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Data regulator wrote repeatedly to Mother & Baby Home Commission about handling of sensitive testimony

The Data Protection Commissioner raised concerns about the handling of survivor testimony and delays in responding to queries.

Image: Sam Boal/RollingNews.ie

THE Data Protection Commissioner (DPC) wrote repeatedly to the Mother and Baby Home Commission raising concerns about the handling of sensitive survivor testimony and delays in responding to queries.

The DPC also said they were “disappointed” that the Commission had not quickly responded to one of their letters and warned that failure to respond to their concerns could be a breach of their duty of cooperation under data regulations.

In response, the Mother and Baby Home Commission said they had been given insufficient time to deal with the queries and said issues were being “conflated” in the letters.

The DPC said answers to their concerns should have been “immediately to hand” and that the tight deadlines were necessary given the commission was going to be wound down at the end of February.

A letter said: “This of itself unfortunately raises issues about the Commission’s compliance with its GDPR obligations.”

The DPC also said it was noted that “a number of queries have regrettably not been responded to” and said lack of clarity on managing witness evidence was “due to a lack of information from the Commission”.

In the correspondence – which was released under FOI – the DPC raised a series of concerns over how redaction of records was being undertaken.

They also asked the Commission why they had not temporarily paused redaction of records as had been requested by the DPC.

In one letter, they raised queries over what the Commission had described as “personal Dictaphone recordings”.

“Do you mean that the notetaker had their own Dictaphone (or similar recording device) provided to them by the Commission, or that they recorded witness testimony using their personal mobile phone or other personal device that was not in the control of the Commission?” said the correspondence.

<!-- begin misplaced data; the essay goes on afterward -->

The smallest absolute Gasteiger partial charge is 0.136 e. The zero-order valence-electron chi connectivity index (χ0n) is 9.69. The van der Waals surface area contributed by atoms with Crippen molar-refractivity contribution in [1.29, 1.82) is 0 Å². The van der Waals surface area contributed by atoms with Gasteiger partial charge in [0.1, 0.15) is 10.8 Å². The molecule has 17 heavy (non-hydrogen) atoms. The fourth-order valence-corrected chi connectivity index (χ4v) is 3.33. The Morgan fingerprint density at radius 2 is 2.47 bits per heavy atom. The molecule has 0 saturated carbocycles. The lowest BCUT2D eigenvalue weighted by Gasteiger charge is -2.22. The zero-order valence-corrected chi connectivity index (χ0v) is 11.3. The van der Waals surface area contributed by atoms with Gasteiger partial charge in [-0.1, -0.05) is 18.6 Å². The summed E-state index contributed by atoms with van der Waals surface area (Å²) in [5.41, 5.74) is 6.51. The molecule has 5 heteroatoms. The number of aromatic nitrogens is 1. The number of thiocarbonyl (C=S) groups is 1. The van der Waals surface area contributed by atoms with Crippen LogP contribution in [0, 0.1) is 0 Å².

Among other concerns raised were a standardised letter to witnesses who had requested redactions to the evidence they had given.

They wrote: “That letter does not provide the witness with any details of the records which are within the scope of a redaction request and does not provide them with access to those records.”

The DPC said it was their understanding that some witnesses would need to see the records to understand what had been written down in evidence.

They also said while legislation covering the commission appeared “purports” to restrict people’s rights under the GDPR personal data regulations, this could not be done in a “blanket fashion”.

Their letter said: “It is also important to note that redaction and/or erasure of personal data is an act of processing that is regulated by the GDPR, and which therefore must be carried out in compliance with the GDPR.”

The DPC also sought clarity on how witness testimonies were recorded and where they were stored, in the correspondence from January.

It asked about copies of electronic recordings, and said they wanted to know what would have been the “lawful basis” for any destruction that took place.

The DPC also warned of the possibility of information relating to the children of mothers at the homes being permanently and irrevocably lost.

It asked for a list of rules and guidelines that were being used for management of that data, and for all the redactions the commission planned to make.

The DPC also raised concerns about transferring the Mother and Baby Home archive to the Minister for Children and how that was being managed.

It said “time [was] of the essence” in getting answers to their queries as the Commission was to be wound up by law at the end of February.

In another letter to Minister Roderic O’Gorman, Commissioner for Data Protection Helen Dixon reiterated those concerns, saying it was “urgent in light of the Commission’s forthcoming dissolution”.

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She said a whole range of matters remained “unclear” and that they had asked the Mother and Baby Home Commission to suspend its redaction process pending clarification.

Dixon wrote: “I should also note that my office has started to receive complaints from data subjects relating to the Commission’s data processing and its approach to data subjects’ rights.”

In a statement, the Department of Children said at the time of the correspondence, the Mother and Baby Home Commission was the data controller for the records.

However, they now fulfil that role. They said: “[Our] officials have engaged regularly in recent months with the Office of the Data Protection Commissioner to continue to share updates on progress being made by the Department and to discuss some of the more complex matters concerning the archive.”

About the author:

Ken Foxe

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